Within hours, the facebook page of the Jewish Community of Okinawa had me from three different camera positions.  There were definitely some flashes in the room.  And a couple shots that were really unflattering.

But my biggest problem was a religious issue.  Pictures were taken and there is nothing I can do about that, but I do not condone such activity nor do I want it to happen again.  So I asked the parties to take the pictures down.

[Insert expletive] I offended somebody.

We worked it out because we actively sought to understand each other’s positions and because we are cordial beings.  But it got dicey in there.  I was certain that I was going to lose another congregant or two.  But all is good.

The pictures are down.  But Passover (another photo-op) is on the horizon… (just 2 weeks away!!)

Finally, to close the previous saga in my life: I have passed my oral boards for the Fleet Marine Force Qualification, and now I’m a real Chaplain to Marines.  Very little has changed, but I should soon have some nice swag (a big shiny pin) so I will be happy.  I’m still freaking out, but about other things now (see above).

Friday, March 1, 2013

adventures at the post office

I know Yoni and I usually use this space to deliver snippets of our life in Okinawa, but – even though I am back in Okinawa as of a couple of days ago – I had such a simultaneously funny and frustrating experience at the Forest Hills Post Office last week that I promised my mom I would put it on the blog. So, Ema, here you go.

Let me back up. Growing up in the Skolnik house, it was easy to get in trouble for saying the “P word” at exactly this time of year. With Passover still a reasonable number of weeks away, everyone is trying to pretend it’s not coming while still vaguely (not yet frantically) preparing. At great personal expense, though, my mom broke her own rule about using the P word to help me (and Yoni, in absentia) start thinking about Pesach - our first together in our own home since we’ve been married. This is a big milestone on its own, but when you think about making your first Pesach (and hosting your first Seder) in Okinawa – well, it’s easy to get overwhelmed. At least, it was easy for me.

So, my mom and I set out on a mission to at least push me in the right direction. First stop? Amazing Savings, obviously, for the very cheap and hopefully reliable-enough kitchen supplies one needs when trying to replicate an entire kitchen. Our second stop was Aron’s where, despite the misleading signs outside, the Pesach section was not yet open. Serious bummer – even though I managed to raid a few cabinets at home and find some food stuff to send to Okinawa.

As you might imagine, all of this shopping lead to a serious accumulation of stuff that would need to be boxed and shipped. (Fortunately/ Unfortunately, I had already done a lot of other shopping which precluded me from being able to squeeze too much extra stuff into my luggage.) After we got home from the supermarket, my mom and I got almost everything boxed up in the (not-big-enough) military flat-rate boxes – five in total – so that I could take them to the post office the next morning.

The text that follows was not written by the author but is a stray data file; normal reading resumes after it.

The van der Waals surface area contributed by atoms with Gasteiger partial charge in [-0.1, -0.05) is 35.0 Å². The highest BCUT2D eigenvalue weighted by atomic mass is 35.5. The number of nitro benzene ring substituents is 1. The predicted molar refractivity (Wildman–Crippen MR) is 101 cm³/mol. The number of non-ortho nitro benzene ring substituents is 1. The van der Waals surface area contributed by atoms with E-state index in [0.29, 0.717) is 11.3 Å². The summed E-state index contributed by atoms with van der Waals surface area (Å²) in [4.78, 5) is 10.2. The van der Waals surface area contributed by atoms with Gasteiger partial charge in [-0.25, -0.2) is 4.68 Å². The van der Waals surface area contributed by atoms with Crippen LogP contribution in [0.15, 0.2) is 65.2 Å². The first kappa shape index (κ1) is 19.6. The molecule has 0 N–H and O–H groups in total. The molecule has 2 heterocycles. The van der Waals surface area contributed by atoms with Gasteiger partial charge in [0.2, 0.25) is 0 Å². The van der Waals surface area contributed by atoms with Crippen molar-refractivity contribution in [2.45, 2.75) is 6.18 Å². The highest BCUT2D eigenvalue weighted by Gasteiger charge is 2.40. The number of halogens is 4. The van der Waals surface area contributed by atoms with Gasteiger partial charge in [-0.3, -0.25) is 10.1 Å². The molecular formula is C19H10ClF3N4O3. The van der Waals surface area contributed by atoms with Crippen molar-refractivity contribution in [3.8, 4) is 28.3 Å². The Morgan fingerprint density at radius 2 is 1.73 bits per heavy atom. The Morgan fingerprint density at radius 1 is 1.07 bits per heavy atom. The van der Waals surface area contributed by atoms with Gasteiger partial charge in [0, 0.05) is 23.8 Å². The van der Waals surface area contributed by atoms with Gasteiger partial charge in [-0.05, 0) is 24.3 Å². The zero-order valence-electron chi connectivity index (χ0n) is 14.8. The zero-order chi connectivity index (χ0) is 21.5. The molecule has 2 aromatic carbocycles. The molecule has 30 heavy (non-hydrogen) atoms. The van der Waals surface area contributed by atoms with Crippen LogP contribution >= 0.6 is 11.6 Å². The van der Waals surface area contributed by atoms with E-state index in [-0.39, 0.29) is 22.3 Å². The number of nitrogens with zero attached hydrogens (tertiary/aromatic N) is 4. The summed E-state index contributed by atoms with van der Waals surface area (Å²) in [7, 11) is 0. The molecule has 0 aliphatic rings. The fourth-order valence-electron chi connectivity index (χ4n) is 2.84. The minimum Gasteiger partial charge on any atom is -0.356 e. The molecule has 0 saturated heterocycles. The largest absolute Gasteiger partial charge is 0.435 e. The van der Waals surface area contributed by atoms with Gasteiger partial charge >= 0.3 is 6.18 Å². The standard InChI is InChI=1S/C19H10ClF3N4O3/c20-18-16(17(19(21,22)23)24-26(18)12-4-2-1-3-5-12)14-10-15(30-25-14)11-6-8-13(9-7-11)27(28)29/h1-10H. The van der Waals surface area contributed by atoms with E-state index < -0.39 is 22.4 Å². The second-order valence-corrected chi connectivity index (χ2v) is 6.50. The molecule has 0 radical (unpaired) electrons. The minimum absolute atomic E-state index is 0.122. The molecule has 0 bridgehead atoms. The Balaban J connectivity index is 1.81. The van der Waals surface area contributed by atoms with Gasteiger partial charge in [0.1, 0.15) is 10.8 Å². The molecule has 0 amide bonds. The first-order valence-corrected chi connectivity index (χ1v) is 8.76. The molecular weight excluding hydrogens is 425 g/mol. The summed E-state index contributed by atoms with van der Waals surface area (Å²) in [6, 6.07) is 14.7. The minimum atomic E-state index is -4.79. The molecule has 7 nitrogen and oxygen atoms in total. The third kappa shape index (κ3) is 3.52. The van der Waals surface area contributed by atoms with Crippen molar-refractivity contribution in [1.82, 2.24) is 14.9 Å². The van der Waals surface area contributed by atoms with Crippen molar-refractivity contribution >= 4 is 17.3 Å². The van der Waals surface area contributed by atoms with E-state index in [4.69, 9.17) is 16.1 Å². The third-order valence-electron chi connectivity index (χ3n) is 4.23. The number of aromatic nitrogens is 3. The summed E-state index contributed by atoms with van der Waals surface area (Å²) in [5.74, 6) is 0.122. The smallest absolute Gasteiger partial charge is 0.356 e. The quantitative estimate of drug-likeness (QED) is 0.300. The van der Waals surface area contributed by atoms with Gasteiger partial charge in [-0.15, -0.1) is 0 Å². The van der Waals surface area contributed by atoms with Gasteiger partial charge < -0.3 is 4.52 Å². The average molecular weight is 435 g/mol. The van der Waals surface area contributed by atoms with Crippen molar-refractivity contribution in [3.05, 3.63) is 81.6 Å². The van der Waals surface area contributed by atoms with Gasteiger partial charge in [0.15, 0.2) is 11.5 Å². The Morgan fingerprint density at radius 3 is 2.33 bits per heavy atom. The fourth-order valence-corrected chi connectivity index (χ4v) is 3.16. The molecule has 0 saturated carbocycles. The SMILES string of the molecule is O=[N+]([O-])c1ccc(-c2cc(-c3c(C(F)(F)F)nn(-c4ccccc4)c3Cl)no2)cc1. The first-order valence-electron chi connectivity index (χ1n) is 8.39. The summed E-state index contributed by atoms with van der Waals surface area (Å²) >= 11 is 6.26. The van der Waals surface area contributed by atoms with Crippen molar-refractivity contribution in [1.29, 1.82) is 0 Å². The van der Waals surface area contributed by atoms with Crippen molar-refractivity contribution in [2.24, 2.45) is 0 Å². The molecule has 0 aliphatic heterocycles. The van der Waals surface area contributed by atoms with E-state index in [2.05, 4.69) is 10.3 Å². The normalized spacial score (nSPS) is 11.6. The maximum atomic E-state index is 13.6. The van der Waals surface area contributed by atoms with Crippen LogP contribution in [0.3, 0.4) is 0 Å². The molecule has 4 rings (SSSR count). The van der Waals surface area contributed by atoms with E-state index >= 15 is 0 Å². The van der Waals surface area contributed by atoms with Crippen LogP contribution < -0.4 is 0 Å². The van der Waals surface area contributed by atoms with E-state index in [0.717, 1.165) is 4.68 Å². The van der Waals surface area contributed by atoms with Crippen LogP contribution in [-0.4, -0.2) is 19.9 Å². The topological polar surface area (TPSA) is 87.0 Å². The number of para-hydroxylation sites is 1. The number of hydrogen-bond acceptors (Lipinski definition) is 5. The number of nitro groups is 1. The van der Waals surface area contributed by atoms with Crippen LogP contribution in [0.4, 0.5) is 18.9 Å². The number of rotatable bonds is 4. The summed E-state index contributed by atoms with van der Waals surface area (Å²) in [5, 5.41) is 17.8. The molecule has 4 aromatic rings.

Now, I have sent a fair share of packages from the post office in Okinawa, and I am quite familiar with the drill: bring your package to the post office, fill out the appropriate customs form, stand on line to wait for a representative, etc. What I was not prepared for was the fact that the Forest Hills Post Office does not provide pens. I know, I know – every reasonably prepared woman should carry a pen in her pocketbook. But – I don’t always do that. Instead, I put on my best smile and very politely asked the woman standing across the table from me, “Excuse me, have you got an extra pen that I could use?” This was her response:

“NO I don’t have an extra pen you can use. You want to go to the post office? You have to bring your own pen. That’s the way it works. I’m sure this isn’t your first trip to the post office. What’s that? You live in Japan? Well, maybe out there they’re nice enough to give you pens. But if you want to go to the post office in New York City you’ve got to look after yourself. There are no free pens here. And even if I had an extra one, I wouldn't lend it to you.”


Nobody looked up during the woman’s diatribe, so I assumed there was no one there who would be willing to lend me a pen, and walked out of the post office in search of one. Luckily, the nice woman in the shipping store down the street let me stand there with my bubbe cart full of boxes and use one of her pens to fill out my five lengthy and annoying customs forms.

Twenty minutes later I re-entered the post office, determined to finally get these boxes in the mail. After only about 10 minutes on line, I was called over to a window. When I told the man standing on the other side of the bullet-proof glass that I had five flat-rate boxes to ship, he said, “Seriously? Five?!” and proceeded to spend the next ten minutes complaining to everyone else behind the glass about how annoyed he was that I had five boxes, and how he wouldn't be able to do anything else for a long time because I had presented him with SUCH a hard and annoying job. Correct me if I’m wrong, but the USPS is currently in a certain measure of financial trouble. Don’t you think he should have been thanking me for shipping five boxes?!

Anyway, it was quite the morning, and a completely New York experience for me to take back to Okinawa. Truth be told, I almost enjoyed it. Most of the time I am very happy with the generally polite nature of the Japanese people, but every once in a while it’s good to have a hit of gold old fashioned New York craziness.